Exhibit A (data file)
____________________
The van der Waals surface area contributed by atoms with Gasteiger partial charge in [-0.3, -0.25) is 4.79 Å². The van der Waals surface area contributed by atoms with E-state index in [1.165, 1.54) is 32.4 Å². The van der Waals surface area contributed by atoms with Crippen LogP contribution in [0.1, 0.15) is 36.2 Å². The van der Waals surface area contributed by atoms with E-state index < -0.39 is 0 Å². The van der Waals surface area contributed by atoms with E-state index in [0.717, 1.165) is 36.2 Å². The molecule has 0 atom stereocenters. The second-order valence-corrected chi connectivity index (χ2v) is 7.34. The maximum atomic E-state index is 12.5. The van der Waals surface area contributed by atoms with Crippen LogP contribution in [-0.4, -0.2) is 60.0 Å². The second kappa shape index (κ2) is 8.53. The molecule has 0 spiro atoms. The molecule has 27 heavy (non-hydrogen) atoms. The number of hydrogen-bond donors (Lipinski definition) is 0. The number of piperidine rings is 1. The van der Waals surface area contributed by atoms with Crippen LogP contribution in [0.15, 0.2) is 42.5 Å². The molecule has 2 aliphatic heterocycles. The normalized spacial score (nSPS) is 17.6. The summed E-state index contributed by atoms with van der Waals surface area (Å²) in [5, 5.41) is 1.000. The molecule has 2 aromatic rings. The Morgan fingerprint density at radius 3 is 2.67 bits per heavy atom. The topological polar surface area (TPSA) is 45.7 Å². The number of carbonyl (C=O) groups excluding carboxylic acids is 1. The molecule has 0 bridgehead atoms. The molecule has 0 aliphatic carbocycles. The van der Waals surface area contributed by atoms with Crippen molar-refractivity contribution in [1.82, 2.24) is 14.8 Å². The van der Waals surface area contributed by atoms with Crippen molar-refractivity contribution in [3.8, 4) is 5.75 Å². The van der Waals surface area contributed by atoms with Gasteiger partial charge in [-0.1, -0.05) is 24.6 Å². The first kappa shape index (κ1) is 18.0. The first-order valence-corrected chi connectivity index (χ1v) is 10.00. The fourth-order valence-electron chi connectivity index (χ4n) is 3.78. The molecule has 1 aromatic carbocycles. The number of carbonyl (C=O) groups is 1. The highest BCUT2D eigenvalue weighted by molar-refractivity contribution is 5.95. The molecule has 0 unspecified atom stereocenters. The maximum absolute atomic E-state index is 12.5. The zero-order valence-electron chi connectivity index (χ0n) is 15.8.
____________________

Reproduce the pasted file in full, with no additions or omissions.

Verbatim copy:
The van der Waals surface area contributed by atoms with Gasteiger partial charge in [-0.3, -0.25) is 4.79 Å². The van der Waals surface area contributed by atoms with E-state index in [1.165, 1.54) is 32.4 Å². The van der Waals surface area contributed by atoms with Crippen LogP contribution in [0.1, 0.15) is 36.2 Å². The van der Waals surface area contributed by atoms with E-state index < -0.39 is 0 Å². The van der Waals surface area contributed by atoms with E-state index in [0.717, 1.165) is 36.2 Å². The molecule has 0 atom stereocenters. The second-order valence-corrected chi connectivity index (χ2v) is 7.34. The maximum atomic E-state index is 12.5. The van der Waals surface area contributed by atoms with Crippen LogP contribution in [-0.4, -0.2) is 60.0 Å². The second kappa shape index (κ2) is 8.53. The molecule has 0 spiro atoms. The molecule has 27 heavy (non-hydrogen) atoms. The number of hydrogen-bond donors (Lipinski definition) is 0. The number of piperidine rings is 1. The van der Waals surface area contributed by atoms with Crippen LogP contribution in [0.15, 0.2) is 42.5 Å². The molecule has 2 aliphatic heterocycles. The normalized spacial score (nSPS) is 17.6. The summed E-state index contributed by atoms with van der Waals surface area (Å²) in [5, 5.41) is 1.000. The molecule has 2 aromatic rings. The Morgan fingerprint density at radius 3 is 2.67 bits per heavy atom. The topological polar surface area (TPSA) is 45.7 Å². The number of carbonyl (C=O) groups excluding carboxylic acids is 1. The molecule has 0 bridgehead atoms. The molecule has 0 aliphatic carbocycles. The van der Waals surface area contributed by atoms with Crippen molar-refractivity contribution in [1.82, 2.24) is 14.8 Å². The van der Waals surface area contributed by atoms with Crippen molar-refractivity contribution in [3.8, 4) is 5.75 Å². The van der Waals surface area contributed by atoms with Gasteiger partial charge in [-0.1, -0.05) is 24.6 Å². The first kappa shape index (κ1) is 18.0. The first-order valence-corrected chi connectivity index (χ1v) is 10.00. The fourth-order valence-electron chi connectivity index (χ4n) is 3.78. The molecule has 1 aromatic carbocycles. The number of carbonyl (C=O) groups is 1. The highest BCUT2D eigenvalue weighted by molar-refractivity contribution is 5.95. The molecule has 0 unspecified atom stereocenters. The maximum absolute atomic E-state index is 12.5. The zero-order valence-electron chi connectivity index (χ0n) is 15.8.